So today, I’m going to get into the mud a bit. There’s one thing that an artist needs to be able take and take it well. All criticism can be beneficial. The good puffs you up and the bad lets the air out with a whimpering wheeze. Is it a hard pill to swallow? I mean like one of those multi-vitamins that’s the size of an ice cube and makes you think, “This is going to test my gag reflex”. Yes, but, again, beneficial.
I admit, my experience with criticism has been on the side of easy so far. I think that’s the natural progression of being an artist (or at least I’m jaded enough to hope so for the sake of the majority). You create and you show your closest family and friends first. They tell you nothing but good with some helpful suggestions and you feel like skipping and whistling around the block. But then (ah, yes, the notorious “but then”) you take your art and throw it out beyond your trusted circle and get hammered. I’ve been preparing myself for this confidence crippling event for a while now. I know not everyone is going to think I’m the second coming of Tolkien (to be honest, though, I don’t want to be).
Criticism is inevitable. Not just in the art world but everywhere. Job performances are constantly being scrutinized and upon review time, you either get the good raise or the crappy one. Your output determines your worth. In our society, that’s true, especially in the work force. In the arts, your output is subjective to preference. That’s the good news.
If you don’t hone your craft and put the necessary effort into creating something you are proud of, knowing you gave it all, then expect harsh critics to stomp, gut, scratch, burn and view what you did as a waste of their time. If you do hone your skills, then it’s more likely you will get the opposite reaction.
Now, as I’ve said before, you can’t please everyone. It doesn’t even sound that good when you step back and consider the full range of that idea. Imagine being surrounded by “yes men” who would fish your used tissue out of the trash and immortalize it on a mantle piece. Yeah, not good. And it doesn’t help you in the long run. In art, you want to start but never be satisfied with just that single piece produced in the beginning.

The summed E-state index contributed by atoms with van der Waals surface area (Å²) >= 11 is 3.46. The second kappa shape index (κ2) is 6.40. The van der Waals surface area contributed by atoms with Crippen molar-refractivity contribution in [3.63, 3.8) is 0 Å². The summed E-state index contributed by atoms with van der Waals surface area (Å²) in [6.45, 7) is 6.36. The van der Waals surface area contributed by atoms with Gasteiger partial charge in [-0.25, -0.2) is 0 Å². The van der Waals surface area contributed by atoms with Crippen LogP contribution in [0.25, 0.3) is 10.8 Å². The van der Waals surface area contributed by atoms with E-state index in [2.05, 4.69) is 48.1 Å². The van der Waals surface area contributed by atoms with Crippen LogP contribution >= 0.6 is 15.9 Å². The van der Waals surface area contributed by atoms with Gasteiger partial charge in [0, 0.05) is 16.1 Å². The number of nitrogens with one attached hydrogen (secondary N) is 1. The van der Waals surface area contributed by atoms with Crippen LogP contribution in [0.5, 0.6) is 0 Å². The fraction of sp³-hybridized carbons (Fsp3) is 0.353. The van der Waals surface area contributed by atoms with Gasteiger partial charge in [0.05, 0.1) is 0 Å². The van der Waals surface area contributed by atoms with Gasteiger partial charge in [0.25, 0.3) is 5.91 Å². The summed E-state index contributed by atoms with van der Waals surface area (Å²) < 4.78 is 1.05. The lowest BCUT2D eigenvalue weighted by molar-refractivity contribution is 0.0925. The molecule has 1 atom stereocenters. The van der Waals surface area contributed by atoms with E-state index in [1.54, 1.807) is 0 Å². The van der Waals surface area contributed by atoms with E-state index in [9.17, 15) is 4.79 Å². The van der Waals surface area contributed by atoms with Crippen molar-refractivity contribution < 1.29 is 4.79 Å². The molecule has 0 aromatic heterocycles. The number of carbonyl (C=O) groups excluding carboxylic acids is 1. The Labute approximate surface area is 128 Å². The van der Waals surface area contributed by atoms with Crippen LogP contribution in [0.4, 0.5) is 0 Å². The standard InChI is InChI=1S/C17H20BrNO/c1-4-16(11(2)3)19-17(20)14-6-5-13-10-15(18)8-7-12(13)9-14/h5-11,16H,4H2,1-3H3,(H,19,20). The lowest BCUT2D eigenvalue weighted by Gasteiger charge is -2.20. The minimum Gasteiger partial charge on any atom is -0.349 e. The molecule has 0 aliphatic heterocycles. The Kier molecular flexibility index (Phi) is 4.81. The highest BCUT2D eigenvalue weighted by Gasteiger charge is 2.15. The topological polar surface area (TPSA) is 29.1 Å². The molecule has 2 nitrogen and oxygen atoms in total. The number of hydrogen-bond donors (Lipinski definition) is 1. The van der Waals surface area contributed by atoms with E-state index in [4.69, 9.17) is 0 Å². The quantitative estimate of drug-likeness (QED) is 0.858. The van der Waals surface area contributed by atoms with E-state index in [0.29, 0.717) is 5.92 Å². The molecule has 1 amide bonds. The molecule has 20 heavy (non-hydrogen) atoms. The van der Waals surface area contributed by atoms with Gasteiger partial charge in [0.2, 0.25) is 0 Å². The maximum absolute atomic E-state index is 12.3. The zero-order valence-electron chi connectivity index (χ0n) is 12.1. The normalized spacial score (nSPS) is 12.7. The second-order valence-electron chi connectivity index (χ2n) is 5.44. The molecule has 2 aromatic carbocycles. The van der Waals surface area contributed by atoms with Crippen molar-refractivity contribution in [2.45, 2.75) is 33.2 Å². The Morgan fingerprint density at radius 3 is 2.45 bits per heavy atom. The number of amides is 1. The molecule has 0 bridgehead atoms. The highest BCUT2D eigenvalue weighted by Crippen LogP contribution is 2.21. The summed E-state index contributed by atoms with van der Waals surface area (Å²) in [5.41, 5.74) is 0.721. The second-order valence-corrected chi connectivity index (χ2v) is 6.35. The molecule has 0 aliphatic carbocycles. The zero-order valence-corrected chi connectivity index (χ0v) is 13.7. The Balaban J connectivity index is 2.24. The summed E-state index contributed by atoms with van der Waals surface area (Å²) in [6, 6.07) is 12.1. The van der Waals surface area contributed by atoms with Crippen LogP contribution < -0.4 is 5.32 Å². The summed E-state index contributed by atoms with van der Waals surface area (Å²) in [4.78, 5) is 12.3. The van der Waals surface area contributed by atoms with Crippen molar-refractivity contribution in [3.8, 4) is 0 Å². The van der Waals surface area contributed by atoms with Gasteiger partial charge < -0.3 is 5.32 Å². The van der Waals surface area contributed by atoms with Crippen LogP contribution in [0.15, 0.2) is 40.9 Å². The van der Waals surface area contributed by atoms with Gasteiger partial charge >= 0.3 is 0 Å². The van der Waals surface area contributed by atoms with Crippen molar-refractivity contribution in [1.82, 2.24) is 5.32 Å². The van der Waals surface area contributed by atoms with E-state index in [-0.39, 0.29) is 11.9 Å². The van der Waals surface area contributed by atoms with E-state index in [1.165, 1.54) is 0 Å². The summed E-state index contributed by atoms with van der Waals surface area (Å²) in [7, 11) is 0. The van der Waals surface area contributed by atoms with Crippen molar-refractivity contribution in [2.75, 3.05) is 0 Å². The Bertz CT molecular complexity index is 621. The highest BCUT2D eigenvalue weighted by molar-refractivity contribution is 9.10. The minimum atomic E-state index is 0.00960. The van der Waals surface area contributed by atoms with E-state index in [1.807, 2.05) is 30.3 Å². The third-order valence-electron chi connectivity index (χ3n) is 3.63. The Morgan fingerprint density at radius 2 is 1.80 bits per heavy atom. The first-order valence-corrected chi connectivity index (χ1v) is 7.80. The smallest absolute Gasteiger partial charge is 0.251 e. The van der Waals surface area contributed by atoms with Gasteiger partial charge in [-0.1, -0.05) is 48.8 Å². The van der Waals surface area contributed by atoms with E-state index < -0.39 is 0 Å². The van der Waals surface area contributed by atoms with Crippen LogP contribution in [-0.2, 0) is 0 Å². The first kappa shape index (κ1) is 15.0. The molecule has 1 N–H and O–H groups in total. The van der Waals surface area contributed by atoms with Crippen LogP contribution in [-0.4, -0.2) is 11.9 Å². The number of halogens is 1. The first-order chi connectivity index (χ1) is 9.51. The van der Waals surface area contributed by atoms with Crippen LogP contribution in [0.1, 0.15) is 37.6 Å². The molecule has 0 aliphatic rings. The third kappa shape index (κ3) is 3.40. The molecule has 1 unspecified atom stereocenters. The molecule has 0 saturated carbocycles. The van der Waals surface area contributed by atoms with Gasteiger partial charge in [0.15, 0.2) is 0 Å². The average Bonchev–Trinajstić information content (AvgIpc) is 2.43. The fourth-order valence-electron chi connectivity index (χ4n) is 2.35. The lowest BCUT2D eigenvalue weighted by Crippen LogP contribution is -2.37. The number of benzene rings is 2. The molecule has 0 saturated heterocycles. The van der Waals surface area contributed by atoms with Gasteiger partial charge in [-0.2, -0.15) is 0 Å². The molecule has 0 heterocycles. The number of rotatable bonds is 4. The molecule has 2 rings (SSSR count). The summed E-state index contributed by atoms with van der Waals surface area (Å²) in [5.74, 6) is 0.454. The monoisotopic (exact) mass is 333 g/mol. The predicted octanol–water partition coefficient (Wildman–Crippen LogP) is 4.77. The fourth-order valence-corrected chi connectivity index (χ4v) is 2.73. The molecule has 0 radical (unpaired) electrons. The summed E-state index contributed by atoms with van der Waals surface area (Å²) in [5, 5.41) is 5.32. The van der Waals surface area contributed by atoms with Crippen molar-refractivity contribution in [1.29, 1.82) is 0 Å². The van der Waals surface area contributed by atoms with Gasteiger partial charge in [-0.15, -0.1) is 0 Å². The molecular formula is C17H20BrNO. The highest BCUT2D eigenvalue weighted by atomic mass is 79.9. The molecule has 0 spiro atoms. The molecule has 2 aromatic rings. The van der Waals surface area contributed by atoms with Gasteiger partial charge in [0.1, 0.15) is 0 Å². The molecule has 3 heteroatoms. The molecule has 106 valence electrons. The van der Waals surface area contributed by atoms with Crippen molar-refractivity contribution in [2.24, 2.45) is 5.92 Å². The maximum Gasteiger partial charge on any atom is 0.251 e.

There’s an innate creative desire inside artists that want to go beyond what they’ve done and challenge themselves to try new things, improve upon the old methods, and/or test their boundaries. Art is daring in many respects.
Learning to take criticism is a must but it does not have to defeat us. It should be taken but not be made a keepsake, used as an heirloom to pass down onto your children.
Here’s my diatribe: you cannot go through life afraid to be offended. Everywhere we look, people base their entire happiness on whether or not others are allowed to say or do something that might offend them. People outside of your inner circle are not going to be kind for the sake of keeping your feelings intact. It’s a great disservice for us as a society to travel this road.
I’m a writer. There are going to people who love what I write and there are going to be people who tell me I should seek another profession. Is that hurtful? Sure but only if I determine that another person’s personal preference, taste, and/or critique has power over my passions, dreams and desires.
A good way to prepare yourself for the future of criticism is to ask yourself some basic questions:
How do I want my art to have an impact in the world?
If any of these involve an answer of attaining money or acceptance, then I think we’ve found the problem. Neither of these (here’s the cliché) can bring you true satisfaction or happiness. They just leave you wanting more. You will become an addict, getting a fix but then wanting more to meet your needs. It’s not worth it! Search for and find the answers to these questions that include you being happy despite what others can give you.
Trust in your abilities. Trust that what you produce comes from a genuine place of joy. It’s easy to say grow thick skin and you’ll be fine but I think it goes deeper. Pleasing everyone is impossible no matter what you do in life and as we’ve all discovered in our social media culture, avoid the comment sections on YouTube. There are a lot of trolls out there on the interwebz who seriously have nothing better to do than spread hate and horrible vitriol that somehow makes them feel accomplished. Ignore them. Avoid the places where you know people will purposely try to be hurtful. You deserve better.
Call to Action: Answer the questions above honestly. If you find that your answers have some bad motives, then consider why. Pursue a path that changes these to what I’ve hopefully provided as helpful.